If you would like to share a remembrance of Beverly with her family, send us a note at remembrances@voicesofsept11.org.

New Year's Resolutions for 2019
It's not too late to consider beginning resolutions for 2019 that will have a positive impact on your mind and body! By setting realistic resolutions and taking small steps, you can improve both your physical and mental well-being!
Consider keeping a daily journal to track your progress in working toward a goal, or even getting an extra hour of sleep. You can also cultivate the practice of mindfulness, which is the ability to live in the present moment.
For more ideas on resolutions and for helpful resources, click here.

One Year Anniversary: Remembering the 17 Precious Lives Lost in Parkland, Florida
February 14 marks the first anniversary when we commemorate the precious lives that were taken at the Marjory Stoneman Douglas High School shooting in Parkland, Florida. We remember the 17 students and teachers: Alyssa Alhadeff, Martin Duque Anguiano, Scott Beigel, Nicholas Dworet, Aaron Feis, Jaime Guttenberg, Chris Hixon, Luke Hoyer, Cara Loughran, Gina Montalto, Joaquin Oliver, Alaina Petty, Meadow Pollack, Helena Ramsay, Alex Schachter, Carmen Schentrup, and Peter Wang.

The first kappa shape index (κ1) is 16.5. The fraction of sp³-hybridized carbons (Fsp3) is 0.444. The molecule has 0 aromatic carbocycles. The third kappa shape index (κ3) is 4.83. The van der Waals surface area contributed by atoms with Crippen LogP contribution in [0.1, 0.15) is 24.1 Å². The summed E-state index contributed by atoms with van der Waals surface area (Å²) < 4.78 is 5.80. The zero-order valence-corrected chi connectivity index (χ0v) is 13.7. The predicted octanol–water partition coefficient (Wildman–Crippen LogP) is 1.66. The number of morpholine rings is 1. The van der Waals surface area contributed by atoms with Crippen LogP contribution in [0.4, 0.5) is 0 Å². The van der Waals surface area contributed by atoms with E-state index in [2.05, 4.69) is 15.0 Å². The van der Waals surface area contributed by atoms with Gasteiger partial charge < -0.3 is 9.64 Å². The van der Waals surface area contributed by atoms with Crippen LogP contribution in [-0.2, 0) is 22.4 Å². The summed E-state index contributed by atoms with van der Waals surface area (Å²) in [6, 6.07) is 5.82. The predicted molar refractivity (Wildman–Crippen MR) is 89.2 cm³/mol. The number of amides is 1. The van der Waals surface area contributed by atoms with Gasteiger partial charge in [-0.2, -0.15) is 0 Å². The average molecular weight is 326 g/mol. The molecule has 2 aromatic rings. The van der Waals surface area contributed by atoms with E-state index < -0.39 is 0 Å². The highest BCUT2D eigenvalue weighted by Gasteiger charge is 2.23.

Following this tragedy, we were inspired by the response of the Parkland families and students who mobilized so quickly to demand change. In the face of tragedy, they founded the youth-led March For Our Lives movement. At VOICES Resiliency Symposium in September, we were honored to hear testimony from family advocate Fred Guttenberg, whose daughter Jaime died in the shootings.
View video of Fred's remarks during the Giving Voice to Victims' Families panel.

We Value Your Opinion!
Thanks to all who participated in VOICES survey! Your valuable responses help guide the development of our programs and support services.
If you haven't already taken the survey, we would appreciate feedback. The survey takes 5 minutes to complete and your information and responses are confidential. Click here to complete the survey.
For 9/11 Survivors and Responders
National Cancer Prevention Month
February is National Cancer Prevention Month. Cancer is prevalent among survivors and responders who were exposed to toxins at one of the three sites on 9/11, and in the days and months following. Currently, the World Trade Center Health Program is providing medical and mental health treatment for over 41,000 individuals and over 100 cancers have been classified as certified conditions.
If you are already enrolled in the World Trade Center Health Program it is important to schedule your annual monitoring exam every year. Before your exam, make sure to write down a list of symptoms you are experiencing, even those that you think might not be related to your 9/11 exposures.